Lunchtime. Enough mooning about the crappy summer. Three dead pets and a stolen bike--it was time to take fate into my own hands.You make your own luck. (Hah. So I told myself.) "Everyone knows," my internal monologue went on, "that stolen bikes show up at Swap-O-Rama."

Swap-O-Rama Flea Market
The flea market. I don't know how many acres, but it's two and a half city blocks of stolen, grey-market, and otherwise dubiously capitalistic tools, stereo equipment, DVDs, socks, shampoo, dried beans, and, yes, bikes.... I walked the full grounds, singleminded in purpose: checking out every plausible bike..could it have been repainted in a morning? New decals put on? bar tape changed? Nothing. Kids bikes, BMX, road bikes, mountain bikes, single speeds. There was a yellow van I went by twice; it had two nice rides on the roof, but its open back doors were facing a concrete wall--could it be inside? A pickup truck pulled out, having closed up shop for the day, with at least fifteen close-packed bicycles in the back, held down (more or less) with clothesline. None looked like mine. I thought.

Eventually, I texted my wife to say, "Saw a bunch of stolen bikes, but not mine." I was taking a last mosey around, contemplating how many visits it would be worth making, but mostly looking for friends' recently stolen bikes, when I spied, past a pile of tools, toys, and electronics accessories,   a glint of silver and white in the back of a guy's dirty red van: There it was! I'd recognize that 1" head tube and silver brake lever from...well, 45 feet. I walked up and said, "That's my bike in your van. I'm going to need it back." He immediately started talking about "the guy who sold it to him" but I didn't listen. There was one thing I was there for, and that was in front of me. It was in my hands. I took it and got the hell out of there, never looked back.

When I got back to the car, I took a longer look. She'd been stripped of her pump, saddlebag, trailer hitch, SPD pedals, any reasonable dignity of handlebar angle, and one bottle cage, but she was mine again.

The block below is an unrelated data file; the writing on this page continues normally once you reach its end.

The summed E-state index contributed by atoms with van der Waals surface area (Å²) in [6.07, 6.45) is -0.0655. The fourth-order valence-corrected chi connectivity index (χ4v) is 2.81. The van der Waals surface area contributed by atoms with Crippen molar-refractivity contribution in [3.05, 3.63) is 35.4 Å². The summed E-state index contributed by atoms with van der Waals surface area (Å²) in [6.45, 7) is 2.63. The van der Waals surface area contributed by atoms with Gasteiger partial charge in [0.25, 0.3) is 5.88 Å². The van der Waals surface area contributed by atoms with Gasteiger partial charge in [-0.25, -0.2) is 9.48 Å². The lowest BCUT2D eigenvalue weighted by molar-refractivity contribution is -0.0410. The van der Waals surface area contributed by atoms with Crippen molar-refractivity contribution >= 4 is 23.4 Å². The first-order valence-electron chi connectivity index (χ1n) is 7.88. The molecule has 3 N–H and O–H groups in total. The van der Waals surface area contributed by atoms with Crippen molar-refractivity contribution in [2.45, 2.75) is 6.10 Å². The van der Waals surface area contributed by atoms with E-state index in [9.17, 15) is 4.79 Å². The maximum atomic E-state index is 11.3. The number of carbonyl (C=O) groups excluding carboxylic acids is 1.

Monday, August 26, 2013

The past is unevenly distributed, too.

William Gibson famously said ("many times"), "The future is already here; it's just not very evenly distributed." What if we turn this around, and think about the past? "The past is still here; it's just not very evenly distributed." 

Traveling in Europe (as an American), it's easy to be jealous of the past, the overwhelming physicality of cathedrals and castles, ruins and walls, stone roads with thousand-year-old ruts. We need a Faulkner to remind us that we are saturated in the past, too (and a Woody Allen to remind us that Faulkner reminded us). Our past is in the stories we tell, and mistake, and repeat, and tell falsely, and misattribute, and misrepresent.

The great error, of course, is thinking that the past is gone. But the other (greater?) error is to have a crappy copy of the past. A cheap knockoff past, that looks, from one angle, and in a dim light, like the past. But it's beyond fake; it's a toy, a cardboard cutout that could never have worked.

Or worse, it's a working model, like a model railroad: it chugs along, clean and on-schedule and under control in its little world; but again, the past isn't that utopian memory. It's got an infinite number of moving parts, it doesn't run on some magical plug in outside the universe; it's coal fired and the coal has to be mined by dirty men and shoveled with dirty shovels and Jesus everything is dirty and your lungs are eventually dirty and you die.

But refusing to be bound by the past is one of the freedoms of America. And freedoms are never free ("Thank a serviceman" the bumper sticker goes on). Belle da Costa Greene passed for white, broke free of the centuries of being Black in America; she spent (incredibly well) vast sums of money collecting the best of the past for J.Pierpont Morgan, and never spoke to her father, Harvard-educated lawyer and diplomat Richard Greener.

Richard Greener lived at 5237 S. Ellis, a few blocks from where I sit  now. The apartment building he lived in was, evidently, home also to Ida Platt, admitted to the Illinois bar in 1894 as the first Black female lawyer in the state. She was making a living in 1910 passing as a white woman. In 1920, while Platt was still practicing, Violette Anderson became the (second!) first Black female lawyer in Illinois. While Richard Greener watched, Ida Platt gave up her place in history, for flourishing in the present, just as his daughter had. The past came and went and folded back over itself.

And the apartment building is gone, now, replaced by townhouses. The past cropped up a few miles away, in Englewood, though--unevenly distributed.